Almost 25% of patients experienced at least one adverse event while in the hospital, according to a new study published in the New England Journal of Medicine—underscoring the continuing need to improve patient safety.
Adverse events are a significant problem in hospitals. In 1991, the landmark Harvard Medical Practice Study (HMPS) found that there were 3.7 events per 100 admissions. Of these events, 28% were considered preventable.
In the current study, researchers analyzed data from 2,809 patients collected from 11 Boston-area hospitals, which ranged in size from fewer than 100 beds to more than 700, in 2018. Patients who were at the hospital for hospice, rehabilitation, addiction treatment, psychiatric care, or observation only were excluded from the study.
To identify potential adverse events, a panel of nine nurses reviewed admissions records. According to the study, an adverse event was defined as "unintended physical injury resulting from or contributed to by medical care that requires additional monitoring, treatment, or hospitalization, or that results in death."
This data was then reviewed by eight physicians to determine the type of adverse event. Each event was also ranked on a severity scale of significant, serious, life-threatening, or fatal.
Overall, 663 or 23.6% of all patients experienced at least one adverse event. Among all admissions, 523 had at least one significant adverse event, 211 had a serious adverse event, 34 had a life-threatening adverse event, and 7 had a fatal adverse event.
Of the 978 total adverse events that were identified, 222 were determined to have been preventable, and 316 had a severity rating of serious or higher. The most common types of adverse events were adverse drug events (39%), surgical or other procedural events (30.4%), patient-care events (15%), and healthcare-associated infections (11.9%).
In general, adverse events were more likely to occur in older patients and among men. They were less frequent among Asian and Hispanic patients compared to Black or white patients, as well as among patients with Medicaid as their primary insurance.
"Three decades after the HMPS drew attention to the issue of healthcare-associated patient harm, in-hospital adverse events continue to be common," the researchers wrote. "… Our findings are an urgent reminder to all health care professionals of the need for continuing improvement in the safety of the care we deliver."
According to David Bates, the study's lead author, as well as chief of general medicine at Brigham and Women's Hospital and medical director of clinical and quality analysis at Mass General Brigham, the study's findings are "disappointing, but not shocking."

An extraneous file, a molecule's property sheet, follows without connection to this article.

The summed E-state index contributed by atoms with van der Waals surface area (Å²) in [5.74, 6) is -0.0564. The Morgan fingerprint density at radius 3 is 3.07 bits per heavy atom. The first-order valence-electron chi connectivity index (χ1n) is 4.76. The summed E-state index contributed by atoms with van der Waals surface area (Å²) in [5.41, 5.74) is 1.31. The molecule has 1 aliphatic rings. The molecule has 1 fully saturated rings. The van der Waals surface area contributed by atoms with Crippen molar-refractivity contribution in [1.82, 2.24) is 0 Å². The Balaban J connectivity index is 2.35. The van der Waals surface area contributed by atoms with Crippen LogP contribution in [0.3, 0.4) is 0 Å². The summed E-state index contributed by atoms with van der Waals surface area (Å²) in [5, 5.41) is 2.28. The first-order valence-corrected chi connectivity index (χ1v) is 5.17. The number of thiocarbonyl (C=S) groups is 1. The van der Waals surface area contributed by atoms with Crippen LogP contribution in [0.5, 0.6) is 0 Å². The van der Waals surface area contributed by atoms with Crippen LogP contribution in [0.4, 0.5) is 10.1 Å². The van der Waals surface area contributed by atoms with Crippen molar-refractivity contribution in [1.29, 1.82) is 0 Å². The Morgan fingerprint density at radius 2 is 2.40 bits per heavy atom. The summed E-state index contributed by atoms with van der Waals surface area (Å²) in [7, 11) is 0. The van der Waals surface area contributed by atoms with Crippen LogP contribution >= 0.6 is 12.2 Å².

"It's clear that, at least, the rate is not going down and that harm continues to be a really serious issue," Bates said.
Albert Wu, director of the Center for Health Services and Research Outcomes at the Johns Hopkins Bloomberg School of Public Health, noted that while progress has been made in some areas of patient safety, new risks have emerged as medicine has evolved over time.
"Although we have eliminated some causes of harm, there are new kinds of harm that have been created, associated with potent new medications and new procedures," Wu said.
For example, drug companies have made significant advances over the last few decades, but with a proliferation of new drugs also comes more opportunities for medication-related errors.
"There are many more medications available today compared to 1991, and some of the medicines have a smaller therapeutic margin, which is the gap between the therapeutic effect and dangerous dose," said Donald Berwick, the president emeritus and a senior fellow at the Institute for Healthcare Improvement.
"New technologies are always double-edged and you need to have intense surveillance to monitor them," Berwick added. "You need to anticipate what can go wrong and build dykes around the hazards."
Linda Aiken, a professor and the founding director of the Center for Health Outcomes and Policy Research at Penn Nursing, believes the main cause of patient safety issues is in adequate staffing.
"Since we've been doing research on patient safety, we consistently find that one of the major explanations for poor patient outcomes is insufficient numbers of nurses at the bedside," Aiken said.
"Having a sufficient number of nurses is a building block for safety."
Currently, only one U.S. state, California, has minimum staffing requirements in hospitals to ensure safety. In California, one nurse can care for only up to five patients at a time.
"If you actually implemented a standard like this, you could save a lot of lives that fall under patient safety," Aiken said. "These are preventable, but there are too few nurses there to provide the type of care that would prevent those adverse events from happening."
Wu encouraged patients to be more active in their own care by telling hospital workers about their diagnoses, medications, allergies, and care that they've received elsewhere.
"If you think something might be wrong, speak up!" Wu said. (Sullivan, NBC News, 1/11; Lagasse, Healthcare Finance, 1/19; Splete, Medscape, 1/18; Muoio, Fierce Healthcare, 1/19; Bates et al., New England Journal of Medicine, 1/12)
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